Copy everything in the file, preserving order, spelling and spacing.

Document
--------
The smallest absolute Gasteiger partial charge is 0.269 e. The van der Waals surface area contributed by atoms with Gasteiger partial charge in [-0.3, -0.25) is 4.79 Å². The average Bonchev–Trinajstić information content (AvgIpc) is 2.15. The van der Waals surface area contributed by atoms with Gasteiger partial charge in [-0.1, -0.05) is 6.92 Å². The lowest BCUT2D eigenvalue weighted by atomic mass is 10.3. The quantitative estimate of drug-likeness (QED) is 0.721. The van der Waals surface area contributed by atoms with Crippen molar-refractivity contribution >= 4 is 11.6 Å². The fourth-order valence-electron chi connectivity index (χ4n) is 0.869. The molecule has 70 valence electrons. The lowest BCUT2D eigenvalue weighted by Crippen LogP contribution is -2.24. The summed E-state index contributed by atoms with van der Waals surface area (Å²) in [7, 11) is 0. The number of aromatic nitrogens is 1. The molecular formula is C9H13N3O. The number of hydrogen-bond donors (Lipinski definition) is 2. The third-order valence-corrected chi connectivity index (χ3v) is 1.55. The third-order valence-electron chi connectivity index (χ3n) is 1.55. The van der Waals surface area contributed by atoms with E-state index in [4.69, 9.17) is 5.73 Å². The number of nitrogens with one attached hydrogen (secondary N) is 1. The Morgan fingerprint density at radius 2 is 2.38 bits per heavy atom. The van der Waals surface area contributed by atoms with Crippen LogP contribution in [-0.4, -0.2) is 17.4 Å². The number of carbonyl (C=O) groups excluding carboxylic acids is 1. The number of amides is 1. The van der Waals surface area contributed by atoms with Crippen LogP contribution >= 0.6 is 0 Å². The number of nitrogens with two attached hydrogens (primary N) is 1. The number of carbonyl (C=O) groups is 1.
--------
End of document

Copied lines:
The smallest absolute Gasteiger partial charge is 0.269 e. The van der Waals surface area contributed by atoms with Gasteiger partial charge in [-0.3, -0.25) is 4.79 Å². The average Bonchev–Trinajstić information content (AvgIpc) is 2.15. The van der Waals surface area contributed by atoms with Gasteiger partial charge in [-0.1, -0.05) is 6.92 Å². The lowest BCUT2D eigenvalue weighted by atomic mass is 10.3. The quantitative estimate of drug-likeness (QED) is 0.721. The van der Waals surface area contributed by atoms with Crippen molar-refractivity contribution >= 4 is 11.6 Å². The fourth-order valence-electron chi connectivity index (χ4n) is 0.869. The molecule has 70 valence electrons. The lowest BCUT2D eigenvalue weighted by Crippen LogP contribution is -2.24. The summed E-state index contributed by atoms with van der Waals surface area (Å²) in [7, 11) is 0. The number of aromatic nitrogens is 1. The molecular formula is C9H13N3O. The number of hydrogen-bond donors (Lipinski definition) is 2. The third-order valence-corrected chi connectivity index (χ3v) is 1.55. The third-order valence-electron chi connectivity index (χ3n) is 1.55. The van der Waals surface area contributed by atoms with E-state index in [4.69, 9.17) is 5.73 Å². The number of nitrogens with one attached hydrogen (secondary N) is 1. The Morgan fingerprint density at radius 2 is 2.38 bits per heavy atom. The van der Waals surface area contributed by atoms with Crippen LogP contribution in [-0.4, -0.2) is 17.4 Å². The number of carbonyl (C=O) groups excluding carboxylic acids is 1. The number of amides is 1. The van der Waals surface area contributed by atoms with Crippen LogP contribution >= 0.6 is 0 Å². The number of nitrogens with two attached hydrogens (primary N) is 1. The number of carbonyl (C=O) groups is 1.